In DEATH TRIP, four friends take a vacation in the dead of winter, looking to escape their busy metropolitan lives. A fun trip to a childhood home seems to be just the right remedy to unplug and unwind. Amid the bleakness of the winter in the secluded town, menacing, shadowy neighbors gaze at the visitors, wary of the intrusion. The weekend becomes more and more surreal as the four friends experience odd behavior, unnerving dreams, and ultimately violence.
After a stimulating opening segment that juxtaposes images of bloody snow to a passionate interaction in an apartment bathroom, the film seems to be on the right track. Disorienting and effective, it’s hard not to find yourself intrigued. The film starts off with Kelly (Kelly Kay) leaves the party and her recent hook-up behind to traverse the snow-covered streets. She soon finds herself followed by a mysterious figure that eventually attacks her… and she wakes up.
Kelly is running late for the beginning of a fun excursion with three of her friends – Tatyana, Melina, and Garrett. The quartet will be traveling to Garret’s childhood home in the country to get away from the hustle and drama of the city. This is when the DEATH TRIP begins.
What follows is a good deal of character development between these four friends, along with some nuggets of a mystery that signals that we are in for one horrifically fun excursion. Drone cinematography is used to create an almost Kubrick approach, harkening back to the opening of The Shining. But, unfortunately, the jarring cuts of gore and mystery grow tiresome. The trip becomes almost dull, and what starts as an attempt at building tension and mystery becomes tedious. The film is much too long for the eventual payoff.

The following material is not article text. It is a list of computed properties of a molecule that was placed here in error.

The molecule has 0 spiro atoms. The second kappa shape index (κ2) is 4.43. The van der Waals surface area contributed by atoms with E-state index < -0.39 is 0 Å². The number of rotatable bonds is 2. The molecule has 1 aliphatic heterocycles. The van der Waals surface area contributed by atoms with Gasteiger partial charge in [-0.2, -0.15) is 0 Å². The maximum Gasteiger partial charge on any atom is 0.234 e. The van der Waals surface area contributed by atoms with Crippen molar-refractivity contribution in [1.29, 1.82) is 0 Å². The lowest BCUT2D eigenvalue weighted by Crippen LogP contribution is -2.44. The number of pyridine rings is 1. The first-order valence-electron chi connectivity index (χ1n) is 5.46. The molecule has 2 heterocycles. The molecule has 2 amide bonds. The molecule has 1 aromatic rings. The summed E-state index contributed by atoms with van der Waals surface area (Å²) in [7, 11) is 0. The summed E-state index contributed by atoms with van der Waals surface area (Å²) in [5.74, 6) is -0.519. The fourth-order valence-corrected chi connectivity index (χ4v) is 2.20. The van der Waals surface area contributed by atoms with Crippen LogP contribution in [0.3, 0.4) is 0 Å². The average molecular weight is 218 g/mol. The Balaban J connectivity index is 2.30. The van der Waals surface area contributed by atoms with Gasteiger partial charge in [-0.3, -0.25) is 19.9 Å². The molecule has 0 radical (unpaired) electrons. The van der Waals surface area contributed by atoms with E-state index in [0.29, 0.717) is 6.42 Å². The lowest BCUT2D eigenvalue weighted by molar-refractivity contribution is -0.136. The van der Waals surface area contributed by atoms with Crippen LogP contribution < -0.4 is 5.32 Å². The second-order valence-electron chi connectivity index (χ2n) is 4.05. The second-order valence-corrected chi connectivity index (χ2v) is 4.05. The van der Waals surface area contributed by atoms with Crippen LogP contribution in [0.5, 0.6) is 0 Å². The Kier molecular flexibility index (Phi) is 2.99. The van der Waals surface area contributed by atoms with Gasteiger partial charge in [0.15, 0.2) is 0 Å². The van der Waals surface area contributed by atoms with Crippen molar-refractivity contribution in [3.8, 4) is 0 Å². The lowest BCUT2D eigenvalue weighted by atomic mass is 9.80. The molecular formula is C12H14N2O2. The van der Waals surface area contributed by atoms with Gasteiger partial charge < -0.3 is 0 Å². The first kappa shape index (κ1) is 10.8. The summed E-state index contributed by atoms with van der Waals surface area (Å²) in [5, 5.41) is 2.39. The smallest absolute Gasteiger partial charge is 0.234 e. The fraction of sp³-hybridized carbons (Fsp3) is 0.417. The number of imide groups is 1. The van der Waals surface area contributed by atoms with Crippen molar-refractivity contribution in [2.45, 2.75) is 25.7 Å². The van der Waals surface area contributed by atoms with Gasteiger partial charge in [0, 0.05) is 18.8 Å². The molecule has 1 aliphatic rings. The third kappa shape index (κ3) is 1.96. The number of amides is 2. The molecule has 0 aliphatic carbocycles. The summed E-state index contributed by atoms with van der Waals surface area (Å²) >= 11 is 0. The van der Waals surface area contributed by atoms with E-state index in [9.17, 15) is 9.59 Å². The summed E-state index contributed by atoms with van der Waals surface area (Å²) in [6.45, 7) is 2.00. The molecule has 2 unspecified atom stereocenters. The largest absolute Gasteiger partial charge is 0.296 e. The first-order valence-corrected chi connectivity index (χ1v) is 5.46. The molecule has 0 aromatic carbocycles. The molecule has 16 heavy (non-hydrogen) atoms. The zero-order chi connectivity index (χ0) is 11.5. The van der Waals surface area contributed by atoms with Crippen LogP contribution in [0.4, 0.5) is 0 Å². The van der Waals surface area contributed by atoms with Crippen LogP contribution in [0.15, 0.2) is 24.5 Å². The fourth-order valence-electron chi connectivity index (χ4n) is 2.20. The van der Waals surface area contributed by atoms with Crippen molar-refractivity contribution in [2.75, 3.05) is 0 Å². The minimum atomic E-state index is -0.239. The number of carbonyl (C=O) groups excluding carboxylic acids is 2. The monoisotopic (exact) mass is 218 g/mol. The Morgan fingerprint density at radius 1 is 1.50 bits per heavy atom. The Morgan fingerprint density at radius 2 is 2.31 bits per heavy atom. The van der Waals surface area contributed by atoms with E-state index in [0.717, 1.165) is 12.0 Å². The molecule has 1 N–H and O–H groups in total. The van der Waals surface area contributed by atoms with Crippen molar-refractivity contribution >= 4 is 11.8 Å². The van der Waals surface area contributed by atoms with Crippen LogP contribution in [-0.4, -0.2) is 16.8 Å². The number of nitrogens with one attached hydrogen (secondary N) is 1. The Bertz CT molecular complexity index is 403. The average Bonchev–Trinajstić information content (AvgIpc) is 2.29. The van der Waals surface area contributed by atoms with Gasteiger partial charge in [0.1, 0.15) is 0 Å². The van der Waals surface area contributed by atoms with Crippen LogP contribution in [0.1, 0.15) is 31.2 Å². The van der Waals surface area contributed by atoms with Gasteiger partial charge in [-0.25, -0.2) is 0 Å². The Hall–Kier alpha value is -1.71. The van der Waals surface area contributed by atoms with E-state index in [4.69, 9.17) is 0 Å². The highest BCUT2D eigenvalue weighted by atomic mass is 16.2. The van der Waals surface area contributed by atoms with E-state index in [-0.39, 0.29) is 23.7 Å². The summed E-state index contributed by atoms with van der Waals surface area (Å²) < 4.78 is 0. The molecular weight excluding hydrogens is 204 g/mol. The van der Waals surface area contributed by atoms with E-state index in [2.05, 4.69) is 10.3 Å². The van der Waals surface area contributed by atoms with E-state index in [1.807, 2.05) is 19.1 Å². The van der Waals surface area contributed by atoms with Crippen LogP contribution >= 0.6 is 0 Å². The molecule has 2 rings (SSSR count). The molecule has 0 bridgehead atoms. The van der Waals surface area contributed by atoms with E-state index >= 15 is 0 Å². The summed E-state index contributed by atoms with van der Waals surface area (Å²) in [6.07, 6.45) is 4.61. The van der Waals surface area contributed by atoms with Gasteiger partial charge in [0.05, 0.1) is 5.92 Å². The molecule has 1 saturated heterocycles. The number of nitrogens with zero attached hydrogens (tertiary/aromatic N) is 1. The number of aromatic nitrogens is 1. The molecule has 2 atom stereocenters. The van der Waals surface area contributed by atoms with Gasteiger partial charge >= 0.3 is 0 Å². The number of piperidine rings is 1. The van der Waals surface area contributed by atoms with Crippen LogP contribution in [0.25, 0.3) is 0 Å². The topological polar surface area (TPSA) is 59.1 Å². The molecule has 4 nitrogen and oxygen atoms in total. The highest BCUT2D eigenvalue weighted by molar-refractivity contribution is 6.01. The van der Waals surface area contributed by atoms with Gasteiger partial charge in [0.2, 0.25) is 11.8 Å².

Director James Watts does a credible job with his team, including lead actress Kelly Kay. The cinematography is compelling and captures the gloomy, winter scenes nicely. The rest of the cast is all solid, and you find yourself drawn to these characters. But the real villain here is the film’s length. With some editing choices, including cutting some story points that don’t lead anywhere, this could have been a taut, ninety-minute thriller. But, at one hour and forty-two minutes, the film becomes lifeless.
DEATH TRIP is a film that has so much going for it. A good cast, an intriguing concept, and beautifully captured imagery, but unfortunately, on this journey, what starts out as excitement and anticipation quickly turns into a child on a road trip asking, “Are we there yet?”
DEATH TRIP is now available On-Demand from Gravitas Ventures.
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